It would be a man's happiest lot to depart from mankind without having had any taste of lying and hypocrisy and luxury and pride.  However to breathe out one's life when a man has had enough of these things is the next best voyage, as the saying is.  Hast thou determined to abide with vice, and has not experience yet induced thee to fly from this pestilence?  For the destruction of the understanding is a pestilence, much more indeed than any such corruption and change of this atmosphere which surrounds us.  For this corruption is a pestilence of animals so far as they are animals; but the other is a pestilence of men so far as they are men.

Book IX - 3

Do not despise death, but be well content with it, since this too is one of those things which nature wills.  For such as it is to be young and to grow old, and to increase and to reach maturity, and to have teeth and beard and grey hairs, and to beget, and to be pregnant and to bring forth, and all the other natural operations which the seasons of thy life bring, such also is dissolution.  This, then, is consistent with the character of a reflecting man, to be neither careless nor impatient nor contemptuous with respect to death, but to wait for it as one of the operations of nature.  As thou now waitest for the time when the child shall come out of thy wife's womb, so be ready for the time when thy soul shall fall out of this envelope.  But if thou requirest also a vulgar kind of comfort which shall reach thy heart, thou wilt be made best reconciled to death by observing the objects from which thou art going to be removed, and the morals of those with whom thy soul will no longer be mingled.  For it is no way right to be offended with men, but it is thy duty to care for them and to bear with them gently; and yet to remember that thy departure will be not from men who have the same principles as thyself.  For this is the only thing, if there be any, which could draw us the contrary way and attach us to life, to be permitted to live with those who have the same principles as ourselves.  But now thou seest how great is the trouble arising from the discordance of those who live together, so that thou mayest say, Come quick, O death, lest perchance I, too, should forget myself.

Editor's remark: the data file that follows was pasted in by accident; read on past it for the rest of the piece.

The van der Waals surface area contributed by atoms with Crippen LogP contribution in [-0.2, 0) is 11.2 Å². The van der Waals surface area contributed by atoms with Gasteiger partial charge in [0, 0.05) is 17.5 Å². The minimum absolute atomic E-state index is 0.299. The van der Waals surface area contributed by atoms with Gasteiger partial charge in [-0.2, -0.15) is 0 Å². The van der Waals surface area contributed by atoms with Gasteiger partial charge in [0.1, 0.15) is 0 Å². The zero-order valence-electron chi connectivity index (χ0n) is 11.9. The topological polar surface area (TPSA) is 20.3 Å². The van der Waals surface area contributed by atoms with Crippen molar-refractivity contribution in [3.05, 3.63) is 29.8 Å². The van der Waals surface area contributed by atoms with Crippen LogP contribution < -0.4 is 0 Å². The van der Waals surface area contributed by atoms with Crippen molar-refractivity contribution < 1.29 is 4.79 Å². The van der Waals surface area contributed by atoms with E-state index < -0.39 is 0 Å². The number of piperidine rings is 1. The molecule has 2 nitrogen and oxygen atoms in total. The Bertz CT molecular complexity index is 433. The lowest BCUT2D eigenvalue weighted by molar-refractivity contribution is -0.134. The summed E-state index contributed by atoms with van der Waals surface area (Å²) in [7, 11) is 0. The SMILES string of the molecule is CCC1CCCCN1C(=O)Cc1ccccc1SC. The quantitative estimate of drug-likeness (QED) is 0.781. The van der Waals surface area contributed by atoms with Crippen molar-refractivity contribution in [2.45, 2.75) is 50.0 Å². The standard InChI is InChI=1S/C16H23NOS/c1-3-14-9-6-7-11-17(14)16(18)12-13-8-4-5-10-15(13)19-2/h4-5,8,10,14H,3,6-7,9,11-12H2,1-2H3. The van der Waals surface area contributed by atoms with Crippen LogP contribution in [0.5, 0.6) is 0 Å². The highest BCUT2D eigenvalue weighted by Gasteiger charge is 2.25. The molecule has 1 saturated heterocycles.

Book IX - 4

He who does wrong does wrong against himself.  He who acts unjustly acts unjustly to himself, because he makes himself bad.

Book IX - 5

He often acts unjustly who does not do a certain thing; not only he who does a certain thing.

Book IX - 6

Thy present opinion founded on understanding, and thy present conduct directed to social good, and thy present disposition of contentment with everything which happens -- that is enough.

Book IX - 7

Wipe out imagination: check desire: extinguish appetite: keep the ruling faculty in its own power.

Book IX - 8